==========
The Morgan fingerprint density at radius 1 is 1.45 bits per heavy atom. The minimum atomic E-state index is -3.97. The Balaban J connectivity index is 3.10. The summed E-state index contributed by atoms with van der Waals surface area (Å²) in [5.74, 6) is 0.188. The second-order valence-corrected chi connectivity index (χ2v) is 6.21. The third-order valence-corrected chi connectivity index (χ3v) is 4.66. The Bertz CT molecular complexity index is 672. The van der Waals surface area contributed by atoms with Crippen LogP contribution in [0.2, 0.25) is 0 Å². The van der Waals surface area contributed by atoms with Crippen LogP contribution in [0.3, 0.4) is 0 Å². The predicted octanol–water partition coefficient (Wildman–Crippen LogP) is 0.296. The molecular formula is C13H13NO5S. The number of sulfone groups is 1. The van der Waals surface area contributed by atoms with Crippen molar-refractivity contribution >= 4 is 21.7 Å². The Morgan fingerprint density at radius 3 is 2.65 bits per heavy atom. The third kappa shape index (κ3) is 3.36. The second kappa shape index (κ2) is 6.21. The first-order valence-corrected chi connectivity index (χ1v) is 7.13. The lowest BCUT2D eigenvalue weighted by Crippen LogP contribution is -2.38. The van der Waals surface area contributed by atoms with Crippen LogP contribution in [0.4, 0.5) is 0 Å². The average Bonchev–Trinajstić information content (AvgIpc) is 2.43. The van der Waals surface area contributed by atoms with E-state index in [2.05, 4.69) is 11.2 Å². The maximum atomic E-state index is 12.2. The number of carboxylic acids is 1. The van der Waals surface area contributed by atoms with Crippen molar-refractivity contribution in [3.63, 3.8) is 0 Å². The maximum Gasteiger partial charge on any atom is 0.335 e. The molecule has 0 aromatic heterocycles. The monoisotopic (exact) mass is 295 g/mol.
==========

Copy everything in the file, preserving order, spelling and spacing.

The Morgan fingerprint density at radius 1 is 1.45 bits per heavy atom. The minimum atomic E-state index is -3.97. The Balaban J connectivity index is 3.10. The summed E-state index contributed by atoms with van der Waals surface area (Å²) in [5.74, 6) is 0.188. The second-order valence-corrected chi connectivity index (χ2v) is 6.21. The third-order valence-corrected chi connectivity index (χ3v) is 4.66. The Bertz CT molecular complexity index is 672. The van der Waals surface area contributed by atoms with Crippen LogP contribution in [0.2, 0.25) is 0 Å². The van der Waals surface area contributed by atoms with Crippen LogP contribution in [0.3, 0.4) is 0 Å². The predicted octanol–water partition coefficient (Wildman–Crippen LogP) is 0.296. The molecular formula is C13H13NO5S. The number of sulfone groups is 1. The van der Waals surface area contributed by atoms with Crippen molar-refractivity contribution >= 4 is 21.7 Å². The Morgan fingerprint density at radius 3 is 2.65 bits per heavy atom. The third kappa shape index (κ3) is 3.36. The second kappa shape index (κ2) is 6.21. The first-order valence-corrected chi connectivity index (χ1v) is 7.13. The lowest BCUT2D eigenvalue weighted by Crippen LogP contribution is -2.38. The van der Waals surface area contributed by atoms with Crippen LogP contribution in [0.4, 0.5) is 0 Å². The average Bonchev–Trinajstić information content (AvgIpc) is 2.43. The van der Waals surface area contributed by atoms with E-state index in [2.05, 4.69) is 11.2 Å². The maximum atomic E-state index is 12.2. The number of carboxylic acids is 1. The van der Waals surface area contributed by atoms with Crippen molar-refractivity contribution in [3.63, 3.8) is 0 Å². The maximum Gasteiger partial charge on any atom is 0.335 e. The molecule has 0 aromatic heterocycles. The monoisotopic (exact) mass is 295 g/mol.